Our Latest News

Upgrade for Wineglass Bay Track

15/05/2017

Freycinet is the State's most visited national park, with 286,000 visitors in 2016, with about 34 per cent of visitors to Freycinet walking to the Wineglass Bay beach.More

New ecotourism experience at Narawntapu

15/05/2017

Tasmania's parks and reserves are extraordinary and the Hodgman Liberal Government's Expression of Interest (EOI) process is allowing the world to experience it through sensitive and appropriate developments in our national parks and World Heritage areas.More

International award for Three Capes Track

12/05/2017

The Three Capes Track has been recognized internationally, with the experience winning the International Planning and Design Award by American Trails at the International Trails Symposium in Dayton, Ohio.More

Governor Island Marine Reserve

Introduction

                                                      Visitor Guide

The marine reserve at Governor Island provides some of the best diving in Australia. Shallow kelp-covered reef quickly drops down to spectacular sponge gardens. Butterfly perch and other fish swarm across the bottom. Granite boulders and ledges provide habitat for kelp in the shallows and colourful invertebrates below 25 to 30 metres. Since the reserve was proclaimed, the numbers and size of rock lobster has increased dramatically. Large rock lobsters are now a common sight, especially in the deep sponge gardens and in sheltered ledges amongst the kelp. Depth and exposure in much of this reserve means that it is most suited to experienced scuba divers and boat operators. Less challenging dives down to around 24 metres can be found around the smaller islands such as Bird Rock. At these sites, a small torch will help you investigate the numerous overhangs and small caves which are covered by colourful sponges, zoanthids and other invertebrates.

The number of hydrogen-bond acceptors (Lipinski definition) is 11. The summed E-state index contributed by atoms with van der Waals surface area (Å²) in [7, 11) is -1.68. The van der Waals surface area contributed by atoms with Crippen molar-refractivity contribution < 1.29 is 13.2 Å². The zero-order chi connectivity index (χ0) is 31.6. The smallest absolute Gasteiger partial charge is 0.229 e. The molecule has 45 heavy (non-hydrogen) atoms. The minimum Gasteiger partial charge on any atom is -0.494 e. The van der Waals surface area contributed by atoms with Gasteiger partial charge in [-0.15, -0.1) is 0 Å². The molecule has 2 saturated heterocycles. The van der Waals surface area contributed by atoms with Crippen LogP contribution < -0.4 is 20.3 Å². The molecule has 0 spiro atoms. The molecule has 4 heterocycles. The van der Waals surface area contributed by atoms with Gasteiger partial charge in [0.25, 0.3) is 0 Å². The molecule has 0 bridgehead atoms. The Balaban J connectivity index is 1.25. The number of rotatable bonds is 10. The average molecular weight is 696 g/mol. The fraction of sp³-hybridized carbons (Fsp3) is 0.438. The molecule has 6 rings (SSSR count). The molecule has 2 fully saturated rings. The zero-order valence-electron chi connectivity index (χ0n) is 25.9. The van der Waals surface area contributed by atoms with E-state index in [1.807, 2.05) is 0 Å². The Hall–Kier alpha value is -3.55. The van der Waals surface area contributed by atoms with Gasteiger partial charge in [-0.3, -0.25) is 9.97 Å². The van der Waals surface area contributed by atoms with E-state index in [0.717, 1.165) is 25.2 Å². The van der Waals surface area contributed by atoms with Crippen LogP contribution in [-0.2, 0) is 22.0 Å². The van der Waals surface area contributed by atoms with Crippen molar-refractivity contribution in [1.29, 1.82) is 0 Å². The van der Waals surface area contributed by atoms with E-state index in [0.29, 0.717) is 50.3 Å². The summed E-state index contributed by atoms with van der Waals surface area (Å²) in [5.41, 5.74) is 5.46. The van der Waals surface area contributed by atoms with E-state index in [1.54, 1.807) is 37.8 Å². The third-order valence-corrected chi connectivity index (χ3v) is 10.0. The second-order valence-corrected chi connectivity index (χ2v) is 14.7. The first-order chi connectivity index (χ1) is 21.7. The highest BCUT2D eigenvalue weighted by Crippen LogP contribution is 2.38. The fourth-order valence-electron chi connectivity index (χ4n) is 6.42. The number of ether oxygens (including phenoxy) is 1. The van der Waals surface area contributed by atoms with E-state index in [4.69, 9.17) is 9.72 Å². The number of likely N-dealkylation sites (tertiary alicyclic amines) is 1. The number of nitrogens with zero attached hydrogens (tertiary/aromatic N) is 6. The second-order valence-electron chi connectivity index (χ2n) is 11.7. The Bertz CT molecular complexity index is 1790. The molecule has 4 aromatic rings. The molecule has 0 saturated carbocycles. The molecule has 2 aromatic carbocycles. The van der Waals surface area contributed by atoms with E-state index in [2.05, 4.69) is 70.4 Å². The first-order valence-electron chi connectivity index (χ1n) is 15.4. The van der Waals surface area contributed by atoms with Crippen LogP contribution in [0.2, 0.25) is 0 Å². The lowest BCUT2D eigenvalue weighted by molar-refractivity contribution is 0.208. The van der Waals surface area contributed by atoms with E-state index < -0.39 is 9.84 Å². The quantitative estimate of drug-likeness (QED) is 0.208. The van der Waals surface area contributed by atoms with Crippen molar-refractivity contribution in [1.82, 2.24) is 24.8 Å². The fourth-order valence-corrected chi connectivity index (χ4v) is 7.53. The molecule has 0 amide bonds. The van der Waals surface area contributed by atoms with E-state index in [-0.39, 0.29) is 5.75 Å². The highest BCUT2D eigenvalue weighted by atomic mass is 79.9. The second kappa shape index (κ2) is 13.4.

Governor Island is also an important sea-bird rookery. One of Tasmania's largest breeding populations of crested terns nest on the island. Underwater, the spectacular scenery of sheer rock walls, deep fissures and caves, is home for an unusually diverse range of colourful and captivating marine communities.

 

sea tulips

Sea Tulips by Heidi Dungey

The reserve is jointly managed by the Parks and Wildlife Service and Marine Resources.